The posts with the most engagement remain at the top of the social feed. In addition, features like instant translation break barriers so learners can still communicate with each other, regardless of the language they speak.
Our clients have seen great engagement across their social feeds. For instance, a Fortune 500 cosmetics company uses our mobile app for their social learning initiative. Their 3,000+ end-users have been extremely active:
- Learners have left over 12 million comments on their social feed.
- In addition, they have liked posts nearly 50 million times.
- And, on average, there are 90,000+ social engagements on the platform every day.
Social feeds are an amazing way to remain in the loop when learning online. This helps to release beneficial neurotransmitters that improve your overall wellbeing.
This instant messaging tool allows learners to communicate with anyone they need to in a few short seconds.
When you’re struggling, it can be hard to reach out for help. Live Chat makes this incredibly easy. You can search for the colleague you’re looking for and reach out for support as necessary.
Asking for help works to improve resilience, strengthen relationships and improve your mental health. Live Chat is a great tool all round!
In the real world, we set up clubs so people that share the same interests can gather and share their passions. In the workplace, however, this isn’t always feasible due to budget constraints or physical limitations. Here’s where learning technology can help.
Clubs on Growth Engineering LMS are discussion forums where learners can share their knowledge and other useful resources. Joining a club has a myriad of benefits for your mental health. For example, it can boost your confidence, reduce stress and expose you to new experiences.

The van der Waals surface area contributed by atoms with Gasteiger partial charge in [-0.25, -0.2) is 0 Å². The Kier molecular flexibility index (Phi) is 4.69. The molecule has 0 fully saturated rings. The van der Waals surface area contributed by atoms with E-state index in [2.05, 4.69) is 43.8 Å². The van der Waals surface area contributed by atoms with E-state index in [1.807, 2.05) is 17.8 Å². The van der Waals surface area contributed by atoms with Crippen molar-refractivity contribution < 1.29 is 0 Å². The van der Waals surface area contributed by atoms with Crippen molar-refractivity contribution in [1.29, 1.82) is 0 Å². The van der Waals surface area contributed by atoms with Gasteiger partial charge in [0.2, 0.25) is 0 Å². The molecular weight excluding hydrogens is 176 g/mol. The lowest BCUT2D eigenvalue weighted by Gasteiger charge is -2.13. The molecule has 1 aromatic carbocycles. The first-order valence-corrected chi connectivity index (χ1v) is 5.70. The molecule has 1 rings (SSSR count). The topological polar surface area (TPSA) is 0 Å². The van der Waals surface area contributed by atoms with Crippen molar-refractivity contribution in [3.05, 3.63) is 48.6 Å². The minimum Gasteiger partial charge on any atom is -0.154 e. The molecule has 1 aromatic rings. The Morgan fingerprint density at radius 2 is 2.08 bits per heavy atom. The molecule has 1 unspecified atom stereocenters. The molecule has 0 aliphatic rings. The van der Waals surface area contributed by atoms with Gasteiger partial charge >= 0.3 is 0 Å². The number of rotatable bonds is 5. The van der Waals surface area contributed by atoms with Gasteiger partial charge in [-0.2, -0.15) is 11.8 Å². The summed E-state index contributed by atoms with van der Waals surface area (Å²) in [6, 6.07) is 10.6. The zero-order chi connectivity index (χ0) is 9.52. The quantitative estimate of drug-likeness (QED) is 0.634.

It’s also important to encourage open discussions and knowledge-sharing about mental health and wellbeing in Clubs. Psychologists note that talking about your mental health is vital, as it can help you cope with life’s difficulties and feel less alone.
Additionally, one in five feel they can’t tell their boss if they’re incredibly stressed. It’s often easier to share that with peers, and they’ll be able to share any suggestions they have!
With extra features like Push Notifications, you can ensure your learners are always aware when someone interacts in the Club. That way no one feels left out and deep engagement is encouraged!
With a smart approach, online learning can help you to improve your employee’s mental health and wellbeing. After all, learning technology can be used to drive awareness, promote a supportive atmosphere and provide a community for those who are affected.
Furthermore, on an online learning platform, you’re exposed to a range of features that will trigger the release of neurotransmitters that are proven to improve your mental health. These also appeal to personal motivations that your learners may have.
However, as with anything, it’s important to not get too obsessive over it. Earning XP and Badges and posting on social feeds is great! But make sure learners keep in mind that the goal is to improve their knowledge and inject a bit of fun into learning.
Either way, we can’t sit back and pretend that mental health issues don’t exist in the workplace. As learning and development professionals, we need to do all we can to ensure our team-mates feel understood and supported. Learning technology can help us to achieve this goal.
At Growth Engineering, we’re big advocates of doing whatever you can to safeguard your mental health. So much so that we’ve created an infographic all about it! Download ‘Wellbeing Week with Growth Engineering’ to learn more about the benefits learning has for your mental health.